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Re: [gpsd-dev] ✘wgs84_separation()

From: Greg Troxel
Subject: Re: [gpsd-dev] ✘wgs84_separation()
Date: Wed, 17 Jul 2019 19:04:44 -0400
User-agent: Gnus/5.13 (Gnus v5.13) Emacs/26.1 (berkeley-unix)

"Gary E. Miller" <address@hidden> writes:

> I have been looking at the Altitude calculations in gpsd and
> they have been sort of random.  I've tried to get all the altitudes
> to be WGS84 altitudes.

(Note that I'm stepping back from being totally pedantic.)

The words involved in height can be confusing.  I listened to hours of
NGS webinars....  "Altitude" generally refers to an orthometric height,
meaning distance from the geoid.

I think the word should be "ellipsoidal height".  That's the raw
measurement GPS makes (well, XYZ and \delta t, but it's straight math
from that to lat/lon/ellipsoidal_height, with no gravity models).

People get confused between ellipsoidal and orthometric heights a lot,
so I think it's important to avoid using the word altitude to refer to
an ellipsoidal height.  That at least is what NGS practice seems to be.

WGS84 specifies a geoid model.  I am pretty sure it's now EGM2008 (but
there are quite a number of WGS84 revisions).  This is used as you say
to convert an ellipsoidal height to geoidal height, that people expect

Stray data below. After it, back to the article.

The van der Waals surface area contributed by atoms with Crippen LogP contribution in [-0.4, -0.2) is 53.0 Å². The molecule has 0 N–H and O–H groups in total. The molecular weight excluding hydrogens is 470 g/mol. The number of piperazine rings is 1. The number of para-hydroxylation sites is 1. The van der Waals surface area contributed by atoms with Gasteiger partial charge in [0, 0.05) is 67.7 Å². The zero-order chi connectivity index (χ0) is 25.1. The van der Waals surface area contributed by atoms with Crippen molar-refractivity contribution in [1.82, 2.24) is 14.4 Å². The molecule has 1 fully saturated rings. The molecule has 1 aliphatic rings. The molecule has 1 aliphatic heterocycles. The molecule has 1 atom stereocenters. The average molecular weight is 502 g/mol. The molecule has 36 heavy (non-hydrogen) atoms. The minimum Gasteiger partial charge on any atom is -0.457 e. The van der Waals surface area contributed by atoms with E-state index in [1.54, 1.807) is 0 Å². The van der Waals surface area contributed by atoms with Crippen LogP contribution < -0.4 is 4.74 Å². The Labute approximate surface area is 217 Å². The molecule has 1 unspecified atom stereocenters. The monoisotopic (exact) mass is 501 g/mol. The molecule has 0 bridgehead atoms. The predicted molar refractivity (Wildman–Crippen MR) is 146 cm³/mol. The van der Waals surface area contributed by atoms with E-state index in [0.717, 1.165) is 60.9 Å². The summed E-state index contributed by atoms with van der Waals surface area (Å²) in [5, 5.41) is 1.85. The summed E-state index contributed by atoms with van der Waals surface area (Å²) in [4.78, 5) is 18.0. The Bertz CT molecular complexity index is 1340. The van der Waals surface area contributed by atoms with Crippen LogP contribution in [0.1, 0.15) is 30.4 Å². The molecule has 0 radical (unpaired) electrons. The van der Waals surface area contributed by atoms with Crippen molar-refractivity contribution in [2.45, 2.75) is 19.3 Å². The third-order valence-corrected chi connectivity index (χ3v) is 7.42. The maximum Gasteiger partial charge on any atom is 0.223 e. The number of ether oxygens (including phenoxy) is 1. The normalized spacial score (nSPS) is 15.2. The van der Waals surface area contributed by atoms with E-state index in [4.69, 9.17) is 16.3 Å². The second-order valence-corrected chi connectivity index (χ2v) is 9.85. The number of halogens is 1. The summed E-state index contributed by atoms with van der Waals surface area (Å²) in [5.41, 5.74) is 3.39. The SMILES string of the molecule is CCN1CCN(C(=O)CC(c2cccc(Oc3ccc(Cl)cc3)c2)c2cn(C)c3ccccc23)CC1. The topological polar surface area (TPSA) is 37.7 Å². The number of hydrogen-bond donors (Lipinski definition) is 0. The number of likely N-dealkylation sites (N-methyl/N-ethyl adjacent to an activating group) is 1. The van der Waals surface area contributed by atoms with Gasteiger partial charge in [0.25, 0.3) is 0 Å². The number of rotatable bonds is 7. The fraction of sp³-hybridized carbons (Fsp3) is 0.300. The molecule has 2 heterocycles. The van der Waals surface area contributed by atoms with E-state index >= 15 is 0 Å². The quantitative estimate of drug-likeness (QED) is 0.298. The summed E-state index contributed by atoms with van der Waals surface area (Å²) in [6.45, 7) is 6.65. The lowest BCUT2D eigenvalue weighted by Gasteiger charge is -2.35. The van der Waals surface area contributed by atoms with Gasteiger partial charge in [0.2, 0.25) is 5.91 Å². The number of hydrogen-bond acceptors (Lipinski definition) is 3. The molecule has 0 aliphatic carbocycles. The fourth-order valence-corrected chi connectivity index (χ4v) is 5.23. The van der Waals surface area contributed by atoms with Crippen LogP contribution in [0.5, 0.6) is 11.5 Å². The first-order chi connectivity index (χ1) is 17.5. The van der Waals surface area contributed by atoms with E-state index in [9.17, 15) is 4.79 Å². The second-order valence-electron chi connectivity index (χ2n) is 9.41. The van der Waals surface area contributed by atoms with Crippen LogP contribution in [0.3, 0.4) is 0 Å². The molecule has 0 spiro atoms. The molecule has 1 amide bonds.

from "altitude", where water always flows toward decreasing altitude.

This article says the current model is EGM2008.  Interesting (and
sensible) comment about using EGM96 to convert back if you are given an
altitude from a GPSr that used EGM96.  But most NMEA speakers seem to
output the geoid height and that seems best to use.  9I would expect
ublox to output all of ellipsoidal heigth, geoid height, and modeled
geoid separation.)

EGM2008 is described and available (fortran!) at

As I understand it those coefficients and formulas are the definition of
the transformation from WGS84 ellipsoidal heights to altitudes.

> Comparing those results to those from here:

I have been following the proj list and it's quite clear that the
geographiclib author is knowledgable, careful, and compulsive about

> It appears that wbs84_separation() can be up to 15 meters off!
> Looks like we been a new geoid calculator.

Indeed.  My impression is that any differences between EGM96 and EGM2008
are maybe 20 cm.  Nowhere near 15m.

Not that you suggested going there, but (for the US/Canada) there are
another set of geoid models that convert between NAD83 ellipsoidal
heights and NAVD88 orthometric heights, which are not equal to WGS84
ellipsoidal heights or WGS84 geoid heights.  This is strictly about the
US National Spatial Reference System and conceptually distinct from
WGS84.  I'd say surveyors and geodesists care and gpsd users do not.

I know you know this, but for others:
It seems often GPS receivers have a geoid model and report altitude, and
some report ellipsoidal height, and some report geoid heights.  So
presumably gpsd already can cope with getting some subset and
calculating the rest.

This page seems really useful, but it's not about heights

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